Sempletown Nov 9th 1856 Friend Robert Your plants, music, and letter have all been duly received, and I fear you will accuse me of seeming neglect, that I have not long ere this answered and told you how glad I was to get them all. But sickness, company, and now housekeeping are the causes of the delay, and I hope you will not only overlook my remisness, but perhaps like the answer as well, as though it had been an expression of my first thoughts, on receiving your favors. The plants I set out, as near as I could as you directed, and I assure you, though you call it a "small installment" it fills a large place in my store of good things, and instead of your being in our debt, (though we have never considered you so) I feel as though you had given us a pleasure we never could return, and that we really entertained almost "angels [illegible - crossed-out]". Flowers beautiful, sweet flowers, surely are gifts from heaven, and the one who can pass through
life and never read the lessons of purity, of beauty and life beyond; loses a thousand sweet thoughts and consolations that help to lighten the burthen of life. To such an one though "the wilderness blossom as the rose" life is one dreary waste. And music, soul inspiring music; ah! it has ever a voice to me; it fills my heart, till I mount or I fall with its cadence and melody. All through the world, the great Creator has set his handiwork to strains of harmony. The ocean is the bass, deep wonderful and grand; The winds are the soprano, now soft and sweet and [crossed out] as [inserted] the murmurs of a shell, now rising and swelling and clear as an aeolian harp; and the birds and the streams are tenor and alto. Glorious music and free to all as the air we breathe; glorious, touching music that ever seemed to me but an ernest of the golden harps and the melody of angels and seraphs in the city of the golden gates. But perhaps you will think me enthusiastic. Well, I believe I had rather be thought
so, than be like those stupid mortals of whom the good book says "eyes have they, but they see not, ears they have, but they hear not." Perhaps you will realize by this borne of the pleasure you have given me, and which I can never thank you enough for. The song I will sing for you the next time I see you, it is very pretty, and the instrumental seems to me prettier than ever, appreciating as I do the delicacy that learned and remembered, a thoughtless wish. I have also received some some Musical papers from Frank; please give him many thanks from me. They are just what I like as they are [crossed-out] have [inserted] the only musical news I get, and some very pretty music. Mother has been in Chicago for some time, though I presume you have been apprised of it, as she told me she would send her card to the Prairie Farmer office; hoping to meet some of you. John and I are keeping house, or rather John keeps meal times, and the girl keeps me. We have some laughable times, but you know experience is a wonderful teacher, and I try to be an apt scholar.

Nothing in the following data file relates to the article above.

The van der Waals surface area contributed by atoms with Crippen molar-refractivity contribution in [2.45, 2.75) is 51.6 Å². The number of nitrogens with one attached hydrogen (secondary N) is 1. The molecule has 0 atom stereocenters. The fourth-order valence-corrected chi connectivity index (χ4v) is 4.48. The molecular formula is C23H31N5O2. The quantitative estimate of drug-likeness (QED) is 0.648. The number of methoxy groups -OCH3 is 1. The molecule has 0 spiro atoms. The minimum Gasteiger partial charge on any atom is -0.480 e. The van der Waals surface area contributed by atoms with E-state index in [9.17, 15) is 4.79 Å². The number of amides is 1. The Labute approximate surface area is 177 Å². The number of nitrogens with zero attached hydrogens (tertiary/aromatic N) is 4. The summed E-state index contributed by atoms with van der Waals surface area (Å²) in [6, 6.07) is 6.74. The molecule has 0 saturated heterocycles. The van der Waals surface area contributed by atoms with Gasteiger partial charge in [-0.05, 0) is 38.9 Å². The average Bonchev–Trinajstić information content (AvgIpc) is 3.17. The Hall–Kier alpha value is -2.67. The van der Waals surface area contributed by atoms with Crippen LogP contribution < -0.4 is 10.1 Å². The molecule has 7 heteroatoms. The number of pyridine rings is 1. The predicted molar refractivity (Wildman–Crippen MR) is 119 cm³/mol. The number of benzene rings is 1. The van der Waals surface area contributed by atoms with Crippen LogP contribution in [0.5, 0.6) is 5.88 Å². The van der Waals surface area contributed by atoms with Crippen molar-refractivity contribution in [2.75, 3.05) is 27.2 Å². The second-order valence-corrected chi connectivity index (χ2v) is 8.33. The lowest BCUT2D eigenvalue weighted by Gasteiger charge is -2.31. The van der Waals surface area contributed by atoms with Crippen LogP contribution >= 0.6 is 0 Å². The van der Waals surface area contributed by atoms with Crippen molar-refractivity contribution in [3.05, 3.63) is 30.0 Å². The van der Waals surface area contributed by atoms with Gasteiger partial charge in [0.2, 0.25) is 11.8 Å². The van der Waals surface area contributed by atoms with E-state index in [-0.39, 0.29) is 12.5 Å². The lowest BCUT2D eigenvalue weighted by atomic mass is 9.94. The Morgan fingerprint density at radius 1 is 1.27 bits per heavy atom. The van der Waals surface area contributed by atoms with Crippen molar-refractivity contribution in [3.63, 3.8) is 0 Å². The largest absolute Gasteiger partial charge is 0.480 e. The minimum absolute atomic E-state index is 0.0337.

Things have changed very much since you left. At the fair ground, instead of tents, and "shows", and hundreds of our prairie farmers walking, seeing and thinking, now the last plank is gone, the birds and rabbits have come back, and the wheat stands thick and green. I walked out there alone, and sat down on the fence rails and tried to realize how many hearts had beat high with pleasure and hope, on that very spot, and how they had gone by, down the stream of Time. Then I fell to dreaming, how we were all sailing away over life, sea, leaving the present, with the green fields and holidays of youth; leaving it and losing it, [illegible - crossed out] some random mark upon the calendar of memory, that tells us how we once were happy, and that 'tis past. We have had quite an unexpected call from Winter too; and the ground is quite white with snow, and old Boreas whistles round the chimney tops. Summer is really gone, and daylight is going so I must tell you good bye for the present. I would be pleased to hear from you often, should you take pleasure in writing to me. Your friend Lizzie Fitch [written vertically on left-hand side] My compliments to your father. Hope he is well.